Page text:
Saturday, March 16, 2013

Amy the Amethyst Fairy (Rainbow Magic #26: The Jewel Fairies #5) by Daisy Meadows


Another great location for a fairy / goblin encounter! This time, Rachel and Kirsty visit an adventure playground with a fun and elaborate tree house. "Daisy Meadows" is actually the pen name of a group of authors who ghostwrite these Rainbow Magic books, and I have to say, I think the actual author(s) of the last few Jewel Fairies book have done an especially good job.

For the first time that I have noticed, this book makes evident that books within a sub-series should be read in order. In the last book, the goblins ran into some trouble because the warmth of the jewel burned their icy hands. Having realized that, the goblins in this book now wear gloves! Interestingly, the use of the gloves are not explained, and it's up to the reader to figure out why the goblins are wearing them. I liked that; the author didn't spell it all out, and the reader is expected to think. I think it's fun for young readers to make connections to previous books, and they can even feel a bit of pride for having figured out the purpose of the gloves without being told.

I was also glad to see that the characters in this book exhibited positive characteristics like cleverness and bravery. (Too often in the Rainbow Fairies books, magic simply saves the day.) In this book, when trying to re-capture the amethyst from the goblins, a little bit of magic helped, but Kirsty also came up with an idea that required some physical daring on her part. And when they needed to hold the goblins at bay, Amy the Amethyst Fairy came up with a pretty clever solution! Plus, an added bonus: Amy thoughtfully made sure that her magic, which altered the real world, would not compromise the safety of humans.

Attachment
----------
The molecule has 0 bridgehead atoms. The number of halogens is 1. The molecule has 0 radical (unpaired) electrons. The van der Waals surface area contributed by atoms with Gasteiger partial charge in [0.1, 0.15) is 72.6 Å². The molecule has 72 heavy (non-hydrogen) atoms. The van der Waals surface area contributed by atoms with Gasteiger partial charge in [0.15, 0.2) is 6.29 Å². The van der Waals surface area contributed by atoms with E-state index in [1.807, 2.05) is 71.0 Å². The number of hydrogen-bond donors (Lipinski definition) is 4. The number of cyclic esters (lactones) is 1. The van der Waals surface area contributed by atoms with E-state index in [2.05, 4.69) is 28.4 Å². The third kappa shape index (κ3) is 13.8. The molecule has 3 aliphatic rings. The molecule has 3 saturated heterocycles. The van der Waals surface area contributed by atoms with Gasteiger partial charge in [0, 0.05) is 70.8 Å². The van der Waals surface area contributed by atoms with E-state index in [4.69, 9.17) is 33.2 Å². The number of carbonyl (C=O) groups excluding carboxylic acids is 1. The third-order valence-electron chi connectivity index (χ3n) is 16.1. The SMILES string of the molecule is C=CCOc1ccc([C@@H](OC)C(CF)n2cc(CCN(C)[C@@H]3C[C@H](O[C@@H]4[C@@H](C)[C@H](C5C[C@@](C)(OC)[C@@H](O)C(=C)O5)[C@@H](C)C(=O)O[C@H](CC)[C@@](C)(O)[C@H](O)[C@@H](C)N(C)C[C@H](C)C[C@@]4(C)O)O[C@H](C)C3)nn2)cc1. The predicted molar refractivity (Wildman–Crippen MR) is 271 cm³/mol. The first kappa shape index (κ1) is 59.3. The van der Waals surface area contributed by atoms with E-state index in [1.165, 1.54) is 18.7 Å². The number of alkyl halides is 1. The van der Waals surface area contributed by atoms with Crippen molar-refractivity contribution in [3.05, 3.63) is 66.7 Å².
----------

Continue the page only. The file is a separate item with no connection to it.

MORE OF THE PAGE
I think it's worth noting that I read part of this book out loud to Sebastien, and he enjoyed it! He liked hearing about how the goblins would be defeated, and he liked looking at the pictures, too. I know these books are geared towards young girls, and I don't know if Sebastien will be interested in fairies once he gets old enough to read on his own, but for now, I think these books - or excerpts from these books - can serve as good read-aloud options that are longer than our usual picture books.

One final note: While reading this book, Isabelle asked something about the drawings, something about letters. I really didn't understand her question at all, and it wasn't until after we later read Shannon the Ocean Fairy that I realized what she was asking. It turns out, each series book has a hidden letter in it! The seven letters of a sub-series can be unscrambled to make a word. There are no instructions describing this activity, it's like a secret game for readers "in the know"! I think that's fun. Going back, Isabelle found letters in all the series books except the first Rainbow Fairies series.

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